Crab flies [Archive] - Fly Fishing Forum

: Crab flies

07-06-2000, 07:56 AM
Obviously striped bass love crab flies. I remember three seasons ago going out to Monomoy and having absolute heydays with the green, tan, or brown felt crab flies. The shore guys (even some of the hardcores) seldom used them back then, although a few of the guides on the flats boats used them increasingly. I often heard in flyshops... "I hate when the stripers are crabbing. Drives me crazy to see them and not get them to bite". Hmmm... that was my favorite time!

<b> The reality is that they have only very recently really become popular among the general Monomoy shore crowd</b>

What's my point? There's plenty of room for discovery and innovation. Although I've been working on them for a while, felt crab patterns are still realtively under-developed. My observation is that they were much more effective a couple years back - sometimes stopping fish in their tracks to take them. It seemed too easy. I'd see a shifting shadow, cast, let it sink, and often as soon as I'd give a tiny crawl to it the shadow would scurry over and nail it.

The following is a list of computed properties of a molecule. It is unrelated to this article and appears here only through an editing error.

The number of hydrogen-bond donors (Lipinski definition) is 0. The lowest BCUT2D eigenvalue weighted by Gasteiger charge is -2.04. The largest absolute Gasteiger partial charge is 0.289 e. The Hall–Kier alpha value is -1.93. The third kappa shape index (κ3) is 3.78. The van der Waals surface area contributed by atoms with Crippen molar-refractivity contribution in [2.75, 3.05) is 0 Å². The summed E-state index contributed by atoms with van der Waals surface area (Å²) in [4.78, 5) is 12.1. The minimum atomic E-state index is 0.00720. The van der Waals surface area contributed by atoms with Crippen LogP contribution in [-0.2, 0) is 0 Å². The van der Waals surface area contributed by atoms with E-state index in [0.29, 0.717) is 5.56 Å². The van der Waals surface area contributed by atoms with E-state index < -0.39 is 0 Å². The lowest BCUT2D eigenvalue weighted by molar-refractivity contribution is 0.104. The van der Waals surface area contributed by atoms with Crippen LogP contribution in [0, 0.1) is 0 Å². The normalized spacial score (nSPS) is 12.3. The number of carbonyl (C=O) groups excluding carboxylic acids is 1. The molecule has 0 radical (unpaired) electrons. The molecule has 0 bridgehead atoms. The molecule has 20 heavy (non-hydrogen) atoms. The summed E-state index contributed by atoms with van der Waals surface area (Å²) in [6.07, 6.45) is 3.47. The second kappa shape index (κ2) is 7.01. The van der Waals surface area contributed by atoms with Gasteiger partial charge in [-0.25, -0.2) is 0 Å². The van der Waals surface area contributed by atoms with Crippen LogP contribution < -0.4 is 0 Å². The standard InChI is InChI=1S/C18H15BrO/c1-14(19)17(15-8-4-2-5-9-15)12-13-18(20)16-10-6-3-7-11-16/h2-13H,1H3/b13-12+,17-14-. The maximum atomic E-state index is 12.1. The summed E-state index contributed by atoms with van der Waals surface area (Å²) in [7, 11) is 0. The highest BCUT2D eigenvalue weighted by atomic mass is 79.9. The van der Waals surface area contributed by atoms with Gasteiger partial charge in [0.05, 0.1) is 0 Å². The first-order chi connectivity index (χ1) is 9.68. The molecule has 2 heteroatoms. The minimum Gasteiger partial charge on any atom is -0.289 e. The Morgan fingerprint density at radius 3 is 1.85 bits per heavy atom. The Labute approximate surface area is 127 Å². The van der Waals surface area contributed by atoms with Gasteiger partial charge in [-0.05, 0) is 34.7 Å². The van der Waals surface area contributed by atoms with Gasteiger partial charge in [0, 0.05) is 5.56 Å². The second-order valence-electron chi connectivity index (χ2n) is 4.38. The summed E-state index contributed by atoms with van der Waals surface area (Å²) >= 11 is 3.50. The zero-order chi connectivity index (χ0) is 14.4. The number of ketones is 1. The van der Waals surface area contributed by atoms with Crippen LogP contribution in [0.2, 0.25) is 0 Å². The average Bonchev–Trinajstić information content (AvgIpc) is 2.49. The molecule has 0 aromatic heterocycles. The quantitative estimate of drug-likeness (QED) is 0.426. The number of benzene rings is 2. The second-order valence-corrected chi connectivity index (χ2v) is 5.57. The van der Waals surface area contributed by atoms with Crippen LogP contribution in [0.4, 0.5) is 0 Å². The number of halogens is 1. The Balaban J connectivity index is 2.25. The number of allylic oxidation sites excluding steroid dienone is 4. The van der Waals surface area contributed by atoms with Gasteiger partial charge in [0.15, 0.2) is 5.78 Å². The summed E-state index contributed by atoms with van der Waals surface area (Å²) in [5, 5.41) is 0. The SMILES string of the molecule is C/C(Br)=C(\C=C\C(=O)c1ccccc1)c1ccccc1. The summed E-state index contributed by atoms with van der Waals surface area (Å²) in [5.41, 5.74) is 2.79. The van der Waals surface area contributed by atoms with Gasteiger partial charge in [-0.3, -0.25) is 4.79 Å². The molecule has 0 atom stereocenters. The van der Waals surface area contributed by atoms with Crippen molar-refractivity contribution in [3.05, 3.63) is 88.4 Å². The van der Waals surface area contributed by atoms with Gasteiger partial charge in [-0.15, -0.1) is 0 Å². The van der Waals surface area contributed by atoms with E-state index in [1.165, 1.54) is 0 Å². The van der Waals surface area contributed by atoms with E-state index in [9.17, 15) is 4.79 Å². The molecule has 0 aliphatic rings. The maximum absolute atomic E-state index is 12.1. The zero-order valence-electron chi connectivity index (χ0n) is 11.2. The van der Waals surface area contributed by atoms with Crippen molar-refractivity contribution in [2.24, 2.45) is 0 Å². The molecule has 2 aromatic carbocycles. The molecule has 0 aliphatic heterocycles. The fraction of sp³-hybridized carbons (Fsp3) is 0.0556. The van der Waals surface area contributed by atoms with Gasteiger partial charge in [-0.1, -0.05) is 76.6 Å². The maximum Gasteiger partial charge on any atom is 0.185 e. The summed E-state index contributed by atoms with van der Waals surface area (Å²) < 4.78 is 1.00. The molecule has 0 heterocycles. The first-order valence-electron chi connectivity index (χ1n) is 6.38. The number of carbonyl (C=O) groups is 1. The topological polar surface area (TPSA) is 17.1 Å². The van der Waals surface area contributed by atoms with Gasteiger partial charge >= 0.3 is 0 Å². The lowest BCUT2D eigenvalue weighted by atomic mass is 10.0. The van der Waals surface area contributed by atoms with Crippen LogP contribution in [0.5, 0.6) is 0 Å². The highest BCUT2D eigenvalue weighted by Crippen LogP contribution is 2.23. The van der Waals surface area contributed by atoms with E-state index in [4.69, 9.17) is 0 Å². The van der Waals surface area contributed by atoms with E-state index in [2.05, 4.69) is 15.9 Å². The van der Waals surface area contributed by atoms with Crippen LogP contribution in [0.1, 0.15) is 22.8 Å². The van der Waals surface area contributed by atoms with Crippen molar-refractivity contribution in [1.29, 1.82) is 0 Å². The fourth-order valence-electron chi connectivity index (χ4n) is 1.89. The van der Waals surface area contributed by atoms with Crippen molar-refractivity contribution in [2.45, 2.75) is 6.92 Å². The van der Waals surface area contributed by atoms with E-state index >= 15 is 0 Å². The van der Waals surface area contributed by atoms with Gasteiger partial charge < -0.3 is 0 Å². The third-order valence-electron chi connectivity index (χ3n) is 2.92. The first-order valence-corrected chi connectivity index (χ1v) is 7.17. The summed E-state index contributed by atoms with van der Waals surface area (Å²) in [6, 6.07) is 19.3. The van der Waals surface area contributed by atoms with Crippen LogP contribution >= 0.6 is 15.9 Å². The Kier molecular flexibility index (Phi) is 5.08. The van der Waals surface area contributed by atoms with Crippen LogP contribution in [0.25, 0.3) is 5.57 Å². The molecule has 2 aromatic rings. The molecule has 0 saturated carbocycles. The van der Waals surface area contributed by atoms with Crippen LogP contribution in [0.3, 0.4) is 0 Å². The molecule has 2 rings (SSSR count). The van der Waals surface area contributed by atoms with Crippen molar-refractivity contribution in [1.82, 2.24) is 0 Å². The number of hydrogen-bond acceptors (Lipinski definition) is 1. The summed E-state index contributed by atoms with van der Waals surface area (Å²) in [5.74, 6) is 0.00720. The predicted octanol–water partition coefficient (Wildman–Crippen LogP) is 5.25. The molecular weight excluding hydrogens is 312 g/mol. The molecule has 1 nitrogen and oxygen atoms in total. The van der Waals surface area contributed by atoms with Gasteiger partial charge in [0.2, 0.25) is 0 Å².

This year on three occasions cow bass have followed my crab or my son's crab (ask him about the monster he had coming for the fly yesterday!) without committing to eat. We're talking follow so close you could almost hit the fish with the rod, but no vaccuum inhale. There is something missing from the signals being sent out by the pattern, or the fish are just plain getting used to seeing the flies and getting burned by them.

Another theory - I have been using crab flies in areas with many other crabs (by sheer coincidence) this year. In fact I've caught my share of cannibal crabs on felt crabs. This would make my crab less unique, in fact I wondered why the cow bass chased our crab flies among the plentiful real crabs on the same flat... other than perhaps size and disoriented behavior?

The word on the street is "crab flies are hot" on North Monomoy right now. I assume that this is particularly true for flats areas west of the washout and south, also southwest... because this is where most people fish. Based on the fact that most commercially available crab flies are fairly poor imitations, I have to assume that the zone where you fish contributes to the degree of success you would have with a particular pattern. In other words, fish grubbing over barren flats may be more likely to take any old crab fly than those picking from a garden spot covered with small crabs. I don't know, but that's high on my list of things to decipher about Monomoy.